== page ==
An equally bleak picture was revealed in a 2006 survey of FDA scientists, 18% of whom, like their EPA counterparts, reported having "been asked, for non-scientific reasons, to inappropriately exclude or alter technical information or my conclusions in an FDA scientific document," and 60% of whom "knew of cases 'where commercial interests have inappropriately induced or attempted to induce the reversal, withdrawal or modification of FDA determinations or actions.'"

Based on these few survey results (they deserve a thorough read), one has to question the source when hearing that our air is safe to breathe, that the mercury level in our tuna is not harmful, and the chemicals in our ubiquitous plastic water bottles do not pose a health threat.

One can be sure that pro-industry/anti-regulation special interest groups are organizing in preparation for anticipated changes that will be introduced by the Obama administration. To counter their influence, it is crucial that we strengthen the voices of those who speak on behalf of the planet and all of its inhabitants. Unlike many grass-roots organizations that focus on a single issue, UCS covers a broad range -- it's a one-stop shop for your precious charitable dollars. And, you do not have to be a scientist to join -- anyone can sign up for its Action Network and receive e-mail updates on specific activities underway and guidance on how to most effectively submit comments to the government on a particular issue. The Network includes over 200,000 members, a number that can have a significant impact when acting en bloc. Scientists can also join the Restoring Scientific Integrity Network. Finally, we can register our demands now, while Obama and his proposed cabinet are shaping policy, by commenting on the transition Web site. Mr. Obama said repeatedly during his campaign that he is counting on advocacy groups to hold his feet to the fire. That is one campaign promise which is up to We the People to keep.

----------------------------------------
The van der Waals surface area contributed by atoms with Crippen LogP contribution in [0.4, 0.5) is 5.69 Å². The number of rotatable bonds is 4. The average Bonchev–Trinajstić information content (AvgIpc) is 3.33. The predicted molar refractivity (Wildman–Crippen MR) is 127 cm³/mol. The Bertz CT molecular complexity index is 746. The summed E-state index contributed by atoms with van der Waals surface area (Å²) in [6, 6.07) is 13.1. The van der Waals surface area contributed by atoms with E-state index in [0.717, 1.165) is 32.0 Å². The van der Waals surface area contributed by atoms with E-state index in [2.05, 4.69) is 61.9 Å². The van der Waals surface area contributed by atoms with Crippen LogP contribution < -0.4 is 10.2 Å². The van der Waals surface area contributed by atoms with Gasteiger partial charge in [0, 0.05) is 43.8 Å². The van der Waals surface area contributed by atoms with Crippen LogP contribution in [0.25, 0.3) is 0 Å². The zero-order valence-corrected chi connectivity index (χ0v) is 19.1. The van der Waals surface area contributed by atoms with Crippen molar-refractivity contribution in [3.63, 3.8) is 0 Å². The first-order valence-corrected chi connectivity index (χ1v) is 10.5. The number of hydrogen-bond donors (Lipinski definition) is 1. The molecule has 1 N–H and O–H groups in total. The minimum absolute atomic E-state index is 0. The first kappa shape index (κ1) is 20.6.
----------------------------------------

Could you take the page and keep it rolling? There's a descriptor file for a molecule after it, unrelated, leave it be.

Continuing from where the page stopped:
Information for this article was obtained from the Union for Concerned Scientists Web site and from the author's attendance at a UCS lecture entitled "Restoring Integrity to Federal Science: a look at UCS's work to reverse the abuse of science in policymaking in the post-Bush era" (December 17, 2008; San Francisco, CA). The author is a UCS member. This article was written on behalf of the author and not the UCS.


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Swans -- ISSN: 1554-4915
URL for this work: http://www.swans.com/library/art15/jeb203.html
Published December 29, 2008 - January 1, 2009